Wednesday, September 30, 2009

Have you Lost Your Dog?

The day began with bad signs I chose to ignore. The first was that my dog woke me chain-barking at 4:30 in the morning. The second was that my cat woke me thirty minutes later by sticking his claws in my closed eyelid. Then he bit me in the face.

The third was rush-hour traffic that crawled to a standstill. It did that, I found out, because people were rubbernecking to see a motorcyclist, unhurt, in an accident. I can't tell you why that makes me angry, but it does.

My class went well, so I thought perhaps this "bad-day" beginning was a fluke. I was wrong. I returned to my office to ensure I had the rest of the week's lessons lined up, when I suddenly did a double-take at my syllabus.

What was planned for tomorrow was written down for next Tuesday. What the students should be reading for Tuesday was on Thursday. My syllabus was one. day. off. Which means: the blogs the students were supposed to post were all screwed up, the day Valentino Deng was supposed to visit now didn't make any sense, & the due dates for the composition papers were wrong, wrong, wrong.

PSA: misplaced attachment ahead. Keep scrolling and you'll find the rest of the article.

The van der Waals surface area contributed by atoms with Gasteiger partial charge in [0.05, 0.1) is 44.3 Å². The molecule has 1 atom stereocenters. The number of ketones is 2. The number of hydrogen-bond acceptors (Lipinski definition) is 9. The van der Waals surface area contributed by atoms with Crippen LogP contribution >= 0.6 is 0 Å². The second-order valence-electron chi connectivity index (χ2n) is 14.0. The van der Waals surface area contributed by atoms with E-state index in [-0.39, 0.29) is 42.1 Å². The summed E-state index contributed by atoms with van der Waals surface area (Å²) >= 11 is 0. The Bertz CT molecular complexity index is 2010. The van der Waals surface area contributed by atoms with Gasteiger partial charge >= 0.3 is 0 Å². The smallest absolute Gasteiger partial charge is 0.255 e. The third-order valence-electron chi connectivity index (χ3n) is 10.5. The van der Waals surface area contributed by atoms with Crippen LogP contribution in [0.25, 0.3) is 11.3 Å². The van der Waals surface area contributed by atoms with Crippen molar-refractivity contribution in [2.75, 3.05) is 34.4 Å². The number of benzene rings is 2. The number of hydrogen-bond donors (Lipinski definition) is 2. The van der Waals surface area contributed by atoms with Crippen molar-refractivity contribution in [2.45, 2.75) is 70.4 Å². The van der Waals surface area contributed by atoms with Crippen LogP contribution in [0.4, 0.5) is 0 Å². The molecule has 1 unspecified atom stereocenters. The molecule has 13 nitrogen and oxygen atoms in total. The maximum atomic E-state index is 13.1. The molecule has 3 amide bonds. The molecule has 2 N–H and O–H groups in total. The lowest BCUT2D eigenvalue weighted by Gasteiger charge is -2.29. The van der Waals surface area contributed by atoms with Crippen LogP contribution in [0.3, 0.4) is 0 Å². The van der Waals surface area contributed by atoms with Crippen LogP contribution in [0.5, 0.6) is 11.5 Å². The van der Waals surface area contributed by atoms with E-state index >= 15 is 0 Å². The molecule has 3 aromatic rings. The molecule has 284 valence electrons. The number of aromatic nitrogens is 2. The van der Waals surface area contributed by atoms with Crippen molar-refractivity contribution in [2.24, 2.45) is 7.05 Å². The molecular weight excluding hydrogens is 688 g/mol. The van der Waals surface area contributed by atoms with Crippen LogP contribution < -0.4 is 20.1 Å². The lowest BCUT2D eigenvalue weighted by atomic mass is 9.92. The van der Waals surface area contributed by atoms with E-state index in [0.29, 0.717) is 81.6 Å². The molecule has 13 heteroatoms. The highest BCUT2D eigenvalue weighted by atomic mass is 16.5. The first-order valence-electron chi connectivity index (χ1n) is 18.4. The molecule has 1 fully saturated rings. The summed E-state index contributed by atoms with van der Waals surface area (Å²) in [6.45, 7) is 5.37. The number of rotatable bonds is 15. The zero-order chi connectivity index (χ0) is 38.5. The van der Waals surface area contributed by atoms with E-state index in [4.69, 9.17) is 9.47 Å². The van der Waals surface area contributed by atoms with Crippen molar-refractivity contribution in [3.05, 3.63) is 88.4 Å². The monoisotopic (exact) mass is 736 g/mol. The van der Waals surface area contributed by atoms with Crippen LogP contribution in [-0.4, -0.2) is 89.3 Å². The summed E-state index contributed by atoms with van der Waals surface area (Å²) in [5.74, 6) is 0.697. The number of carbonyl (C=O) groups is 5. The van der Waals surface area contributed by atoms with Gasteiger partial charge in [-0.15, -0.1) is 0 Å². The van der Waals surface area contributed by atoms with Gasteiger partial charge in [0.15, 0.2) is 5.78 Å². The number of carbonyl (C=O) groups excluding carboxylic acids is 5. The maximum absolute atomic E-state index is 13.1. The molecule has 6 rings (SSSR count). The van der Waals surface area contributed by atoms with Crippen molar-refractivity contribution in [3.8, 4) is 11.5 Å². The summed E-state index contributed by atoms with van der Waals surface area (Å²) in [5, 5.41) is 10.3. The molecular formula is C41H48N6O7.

And I had the dubious honor of telling 50 freshmen about this problem. In my experience, no student likes a change in the schedule, but freshmen despise it because it leads to 10,000 other questions. I wanted to sit down in my office and cry. Instead, I went home.

When I walked in the front door, I got a call from my vet. In Batesville, Mississippi. "Have you lost your dog?" she asked. This was a mystery to me. Of course my dog isn't in Batesville Mississippi. "No," I said wearily. "I live in Tampa now." I can hear my vet shake her head. "Someone from Tampa called; you still have your MS tags on your dog. She's out." This is impossible. And yet, when I step wearily out on the back porch, there's a hole where Sierra should be. Fantastic.

It gets better when the woman who has Sierra calls and begins quizzing me: Why does the dog have a broken leg? (It's not broken.) Why won't she take water? (She's frightened.) Why did she escape? (The @#$% mowers let her out.) These questions and her tone all mean: why do you abuse your pet? should I give her back to you? maybe I should keep this animal?

She reluctantly returns my dog to me. I walk into my house, exhausted. All of the strings holding me together break, and I begin to weigh the advantages of alcoholism. I'm still weighing them, actually. I'll let you know what I decide.